March 29, 2012 3:11 pm
- My talk on Forming the Conscience
- Role of Conscience issued by the Canadian Bishops
- In Obedience to Christ by Bishop Glennon P. Flavin
March 26, 2012 7:53 pm
Janet E. Smith Links Rejection of “Humanae Vitae” to Acceptance of Homosexuality
DETROIT, Michigan, OCT. 17, 2003 (Zenit.org).- Culture has all but embraced homosexual activity since abandoning the principle that procreative sex within a marriage is the only moral form of sexuality, says an expert on the Church’s sexual teachings.
Janet E. Smith, who holds the Michael J. McGivney Chair of Life Issues at Sacred Heart Major Seminary, shared her views with ZENIT in this interview.
A consultor to the Pontifical Council on the Family, Smith is the author of “Humanae Vitae: A Generation Later” (CUA Press). More than 500,000 copies of her talk, Contraception: Why Not have been distributed.
Q: Do you see any connection between the rejection of the Church’s teaching on contraception and the push for homosexual marriages?
Smith: Not so many years ago at a conference on homosexuality, Russell Hittinger argued that there is not much ground for opposing homosexual marriages in a culture where most unions are contraceptive. He said we were already blessing unions whose primary reason for existence was sexual pleasure.
March 12, 2012 5:09 pm
The modern world considers contraception one of the most important discoveries of the late twentieth century. And rightly so, in a sense, for our modern lifestyle is in large part made possible by contraception. Thus it is no surprise that the Church’s condemnation of contraception is one of its most controversial teachings.
The sexual revolution of the sixties was a true revolution; our understanding and practice of sex changed radically. Contraception made sex outside of marriage “doable” in an unprecedented way. The modern world thinks of sex as a momentary pleasure that requires no commitment to one’s sexual partner nor to any children that may result. Pregnancy is now considered largely an “accident” of sexual intercourse. The landscape of our lives is now cluttered with individuals damaged by unsuccessful “love” affairs (was true love really involved?), broken marriages, children born out of wedlock (1 in 3 are) and women and men hurt by abortions (nearly 1 in 3 pregnancies is aborted).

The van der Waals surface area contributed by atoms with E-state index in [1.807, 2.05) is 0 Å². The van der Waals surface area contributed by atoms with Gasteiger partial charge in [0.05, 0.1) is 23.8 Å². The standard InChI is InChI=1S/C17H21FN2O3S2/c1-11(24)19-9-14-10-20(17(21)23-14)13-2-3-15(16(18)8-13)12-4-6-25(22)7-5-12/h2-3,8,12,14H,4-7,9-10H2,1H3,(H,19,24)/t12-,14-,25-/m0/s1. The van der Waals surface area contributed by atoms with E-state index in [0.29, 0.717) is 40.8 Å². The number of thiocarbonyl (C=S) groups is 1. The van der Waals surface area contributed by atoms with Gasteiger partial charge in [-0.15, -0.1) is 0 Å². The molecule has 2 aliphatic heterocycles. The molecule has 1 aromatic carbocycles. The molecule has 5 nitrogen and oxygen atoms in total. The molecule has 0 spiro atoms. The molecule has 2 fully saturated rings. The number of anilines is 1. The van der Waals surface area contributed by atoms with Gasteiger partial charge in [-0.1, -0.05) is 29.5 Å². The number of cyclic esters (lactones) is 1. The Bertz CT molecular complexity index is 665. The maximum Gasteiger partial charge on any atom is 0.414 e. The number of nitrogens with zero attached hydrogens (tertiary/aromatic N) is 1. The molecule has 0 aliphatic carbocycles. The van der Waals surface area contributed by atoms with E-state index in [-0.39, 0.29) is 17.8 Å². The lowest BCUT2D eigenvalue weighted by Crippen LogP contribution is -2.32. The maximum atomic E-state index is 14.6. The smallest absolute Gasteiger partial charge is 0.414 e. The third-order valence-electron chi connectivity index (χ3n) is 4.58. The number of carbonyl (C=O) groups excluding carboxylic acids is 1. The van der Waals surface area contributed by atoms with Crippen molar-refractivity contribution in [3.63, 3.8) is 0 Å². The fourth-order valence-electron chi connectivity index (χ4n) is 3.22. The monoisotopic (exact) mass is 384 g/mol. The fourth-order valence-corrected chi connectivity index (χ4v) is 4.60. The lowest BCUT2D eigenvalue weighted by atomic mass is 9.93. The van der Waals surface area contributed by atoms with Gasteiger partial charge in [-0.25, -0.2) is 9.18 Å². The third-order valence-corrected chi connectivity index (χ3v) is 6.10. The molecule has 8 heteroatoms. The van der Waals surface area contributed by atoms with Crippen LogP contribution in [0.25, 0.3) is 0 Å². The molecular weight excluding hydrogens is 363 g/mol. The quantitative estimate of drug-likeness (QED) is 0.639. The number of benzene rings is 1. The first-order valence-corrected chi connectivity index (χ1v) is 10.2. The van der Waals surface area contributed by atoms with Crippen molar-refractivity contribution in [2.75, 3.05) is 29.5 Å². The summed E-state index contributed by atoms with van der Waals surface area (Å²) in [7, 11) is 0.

February 16, 2012 6:18 pm
Despite what some commentators and politicians think, Church teaching on abortion and contraception has remained unchanged.
The recent indignity by which the Obama administration wants to mandate everyone, including all Catholic institutions or their insurers, to pay for contraception, sterilization and abortion-inducing drugs, has raised the issue of Catholic teaching on these issues.
Some commentators have mistakenly asserted that the Catholic ban on these practices only goes back to Humanae Vitae (On the Regulation of Birth), by Pope Paul VI in 1968, or as far back as Casti Connubii (Of Chaste Wedlock), by Pope Pius XI in 1931.
The latter encyclical was written in response to the change of moral doctrine by the Anglican Church, which undermined centuries of Protestant condemnation of contraception by permitting it at the Aug. 15, 1930 Lambeth Conference.
Paul VI wrote Humanae Vitae in response to the then newly invented birth control pill, rejecting it as a legitimate means of contraception for Catholics. However, these encyclicals, along with the 20th century’s nearly 100 other Vatican statements condemning artificial birth control, were simply restating the continuous history of moral theology on this topic.